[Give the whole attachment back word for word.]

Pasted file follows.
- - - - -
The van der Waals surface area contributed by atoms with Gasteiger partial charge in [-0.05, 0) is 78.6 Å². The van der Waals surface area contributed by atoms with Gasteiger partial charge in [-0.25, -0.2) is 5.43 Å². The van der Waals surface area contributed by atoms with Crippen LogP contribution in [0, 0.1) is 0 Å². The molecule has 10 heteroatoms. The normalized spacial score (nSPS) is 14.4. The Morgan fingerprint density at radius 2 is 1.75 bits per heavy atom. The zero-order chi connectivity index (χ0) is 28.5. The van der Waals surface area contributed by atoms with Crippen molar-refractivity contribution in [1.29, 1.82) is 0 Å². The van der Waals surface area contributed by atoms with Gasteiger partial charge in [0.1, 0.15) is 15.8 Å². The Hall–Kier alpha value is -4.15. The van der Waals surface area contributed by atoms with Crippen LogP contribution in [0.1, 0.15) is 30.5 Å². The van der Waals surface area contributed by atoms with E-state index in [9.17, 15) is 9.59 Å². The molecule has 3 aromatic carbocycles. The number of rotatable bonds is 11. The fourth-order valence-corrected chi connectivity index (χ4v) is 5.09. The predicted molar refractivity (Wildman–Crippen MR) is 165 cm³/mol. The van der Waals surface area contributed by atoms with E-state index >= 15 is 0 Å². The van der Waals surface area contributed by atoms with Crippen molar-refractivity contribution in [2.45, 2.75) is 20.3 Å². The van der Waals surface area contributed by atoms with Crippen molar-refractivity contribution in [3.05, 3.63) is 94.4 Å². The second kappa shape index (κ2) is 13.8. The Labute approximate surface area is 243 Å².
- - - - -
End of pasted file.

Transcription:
The van der Waals surface area contributed by atoms with Gasteiger partial charge in [-0.05, 0) is 78.6 Å². The van der Waals surface area contributed by atoms with Gasteiger partial charge in [-0.25, -0.2) is 5.43 Å². The van der Waals surface area contributed by atoms with Crippen LogP contribution in [0, 0.1) is 0 Å². The molecule has 10 heteroatoms. The normalized spacial score (nSPS) is 14.4. The Morgan fingerprint density at radius 2 is 1.75 bits per heavy atom. The zero-order chi connectivity index (χ0) is 28.5. The van der Waals surface area contributed by atoms with Crippen molar-refractivity contribution in [1.29, 1.82) is 0 Å². The van der Waals surface area contributed by atoms with Gasteiger partial charge in [0.1, 0.15) is 15.8 Å². The Hall–Kier alpha value is -4.15. The van der Waals surface area contributed by atoms with Crippen LogP contribution in [0.1, 0.15) is 30.5 Å². The van der Waals surface area contributed by atoms with E-state index in [9.17, 15) is 9.59 Å². The molecule has 3 aromatic carbocycles. The number of rotatable bonds is 11. The fourth-order valence-corrected chi connectivity index (χ4v) is 5.09. The predicted molar refractivity (Wildman–Crippen MR) is 165 cm³/mol. The van der Waals surface area contributed by atoms with E-state index >= 15 is 0 Å². The van der Waals surface area contributed by atoms with Crippen molar-refractivity contribution in [2.45, 2.75) is 20.3 Å². The van der Waals surface area contributed by atoms with Crippen molar-refractivity contribution in [3.05, 3.63) is 94.4 Å². The second kappa shape index (κ2) is 13.8. The Labute approximate surface area is 243 Å².